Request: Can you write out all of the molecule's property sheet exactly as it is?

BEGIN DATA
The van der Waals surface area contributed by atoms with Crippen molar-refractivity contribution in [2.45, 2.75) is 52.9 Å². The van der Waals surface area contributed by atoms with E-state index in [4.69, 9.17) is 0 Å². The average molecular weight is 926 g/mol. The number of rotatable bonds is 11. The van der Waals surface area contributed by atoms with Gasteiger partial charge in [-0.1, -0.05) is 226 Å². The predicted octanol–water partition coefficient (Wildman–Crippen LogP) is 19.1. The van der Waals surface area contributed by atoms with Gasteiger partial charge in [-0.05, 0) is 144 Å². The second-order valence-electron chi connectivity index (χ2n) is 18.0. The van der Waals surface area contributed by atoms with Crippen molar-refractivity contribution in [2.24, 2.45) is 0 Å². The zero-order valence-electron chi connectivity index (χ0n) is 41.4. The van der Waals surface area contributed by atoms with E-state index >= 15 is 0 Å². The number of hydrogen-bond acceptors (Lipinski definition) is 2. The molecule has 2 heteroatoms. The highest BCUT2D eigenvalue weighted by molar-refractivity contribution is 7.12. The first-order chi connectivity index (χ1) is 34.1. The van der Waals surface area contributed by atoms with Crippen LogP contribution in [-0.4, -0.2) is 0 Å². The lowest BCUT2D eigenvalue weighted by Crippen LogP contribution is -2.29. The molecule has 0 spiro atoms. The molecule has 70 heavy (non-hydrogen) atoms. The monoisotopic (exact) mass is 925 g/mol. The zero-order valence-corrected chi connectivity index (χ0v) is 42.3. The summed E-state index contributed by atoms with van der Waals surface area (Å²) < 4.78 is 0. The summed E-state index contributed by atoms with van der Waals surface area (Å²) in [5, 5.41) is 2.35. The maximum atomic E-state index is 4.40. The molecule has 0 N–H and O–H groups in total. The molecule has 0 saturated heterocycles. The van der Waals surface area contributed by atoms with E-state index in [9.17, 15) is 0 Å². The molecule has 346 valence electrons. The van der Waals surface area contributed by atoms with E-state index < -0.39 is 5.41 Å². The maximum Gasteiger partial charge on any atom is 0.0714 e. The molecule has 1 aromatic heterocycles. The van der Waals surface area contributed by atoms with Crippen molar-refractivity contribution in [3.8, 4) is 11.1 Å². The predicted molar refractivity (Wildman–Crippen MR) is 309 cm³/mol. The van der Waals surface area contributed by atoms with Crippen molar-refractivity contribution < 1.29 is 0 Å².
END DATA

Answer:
The van der Waals surface area contributed by atoms with Crippen molar-refractivity contribution in [2.45, 2.75) is 52.9 Å². The van der Waals surface area contributed by atoms with E-state index in [4.69, 9.17) is 0 Å². The average molecular weight is 926 g/mol. The number of rotatable bonds is 11. The van der Waals surface area contributed by atoms with Gasteiger partial charge in [-0.1, -0.05) is 226 Å². The predicted octanol–water partition coefficient (Wildman–Crippen LogP) is 19.1. The van der Waals surface area contributed by atoms with Gasteiger partial charge in [-0.05, 0) is 144 Å². The second-order valence-electron chi connectivity index (χ2n) is 18.0. The van der Waals surface area contributed by atoms with Crippen molar-refractivity contribution in [2.24, 2.45) is 0 Å². The zero-order valence-electron chi connectivity index (χ0n) is 41.4. The van der Waals surface area contributed by atoms with E-state index >= 15 is 0 Å². The number of hydrogen-bond acceptors (Lipinski definition) is 2. The molecule has 2 heteroatoms. The highest BCUT2D eigenvalue weighted by molar-refractivity contribution is 7.12. The first-order chi connectivity index (χ1) is 34.1. The van der Waals surface area contributed by atoms with Crippen LogP contribution in [-0.4, -0.2) is 0 Å². The lowest BCUT2D eigenvalue weighted by Crippen LogP contribution is -2.29. The molecule has 0 spiro atoms. The molecule has 70 heavy (non-hydrogen) atoms. The monoisotopic (exact) mass is 925 g/mol. The zero-order valence-corrected chi connectivity index (χ0v) is 42.3. The summed E-state index contributed by atoms with van der Waals surface area (Å²) < 4.78 is 0. The summed E-state index contributed by atoms with van der Waals surface area (Å²) in [5, 5.41) is 2.35. The maximum atomic E-state index is 4.40. The molecule has 0 N–H and O–H groups in total. The molecule has 0 saturated heterocycles. The van der Waals surface area contributed by atoms with E-state index in [9.17, 15) is 0 Å². The molecule has 346 valence electrons. The van der Waals surface area contributed by atoms with E-state index < -0.39 is 5.41 Å². The maximum Gasteiger partial charge on any atom is 0.0714 e. The molecule has 1 aromatic heterocycles. The van der Waals surface area contributed by atoms with Crippen molar-refractivity contribution in [3.8, 4) is 11.1 Å². The predicted molar refractivity (Wildman–Crippen MR) is 309 cm³/mol. The van der Waals surface area contributed by atoms with Crippen molar-refractivity contribution < 1.29 is 0 Å².